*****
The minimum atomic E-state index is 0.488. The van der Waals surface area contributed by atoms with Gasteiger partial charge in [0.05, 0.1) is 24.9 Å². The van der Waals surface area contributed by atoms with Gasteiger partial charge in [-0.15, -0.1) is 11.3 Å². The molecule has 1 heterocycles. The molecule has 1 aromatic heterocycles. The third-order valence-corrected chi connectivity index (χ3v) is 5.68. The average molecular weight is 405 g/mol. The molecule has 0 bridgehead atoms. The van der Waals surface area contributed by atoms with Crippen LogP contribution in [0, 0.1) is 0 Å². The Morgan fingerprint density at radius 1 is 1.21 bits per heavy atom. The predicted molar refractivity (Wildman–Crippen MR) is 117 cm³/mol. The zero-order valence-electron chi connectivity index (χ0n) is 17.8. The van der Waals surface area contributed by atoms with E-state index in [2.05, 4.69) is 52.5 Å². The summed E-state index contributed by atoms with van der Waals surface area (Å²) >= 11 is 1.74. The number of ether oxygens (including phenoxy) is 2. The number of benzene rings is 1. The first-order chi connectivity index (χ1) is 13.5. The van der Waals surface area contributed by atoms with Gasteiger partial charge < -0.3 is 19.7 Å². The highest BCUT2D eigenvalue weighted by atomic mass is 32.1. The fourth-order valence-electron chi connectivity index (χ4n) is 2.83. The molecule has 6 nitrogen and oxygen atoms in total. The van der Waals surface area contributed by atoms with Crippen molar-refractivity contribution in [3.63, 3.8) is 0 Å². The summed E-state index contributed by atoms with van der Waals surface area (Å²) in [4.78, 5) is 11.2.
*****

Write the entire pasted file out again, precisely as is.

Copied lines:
The minimum atomic E-state index is 0.488. The van der Waals surface area contributed by atoms with Gasteiger partial charge in [0.05, 0.1) is 24.9 Å². The van der Waals surface area contributed by atoms with Gasteiger partial charge in [-0.15, -0.1) is 11.3 Å². The molecule has 1 heterocycles. The molecule has 1 aromatic heterocycles. The third-order valence-corrected chi connectivity index (χ3v) is 5.68. The average molecular weight is 405 g/mol. The molecule has 0 bridgehead atoms. The van der Waals surface area contributed by atoms with Crippen LogP contribution in [0, 0.1) is 0 Å². The Morgan fingerprint density at radius 1 is 1.21 bits per heavy atom. The predicted molar refractivity (Wildman–Crippen MR) is 117 cm³/mol. The zero-order valence-electron chi connectivity index (χ0n) is 17.8. The van der Waals surface area contributed by atoms with E-state index in [2.05, 4.69) is 52.5 Å². The summed E-state index contributed by atoms with van der Waals surface area (Å²) >= 11 is 1.74. The number of ether oxygens (including phenoxy) is 2. The number of benzene rings is 1. The first-order chi connectivity index (χ1) is 13.5. The van der Waals surface area contributed by atoms with Gasteiger partial charge < -0.3 is 19.7 Å². The highest BCUT2D eigenvalue weighted by atomic mass is 32.1. The fourth-order valence-electron chi connectivity index (χ4n) is 2.83. The molecule has 6 nitrogen and oxygen atoms in total. The van der Waals surface area contributed by atoms with Crippen molar-refractivity contribution in [3.63, 3.8) is 0 Å². The summed E-state index contributed by atoms with van der Waals surface area (Å²) in [4.78, 5) is 11.2.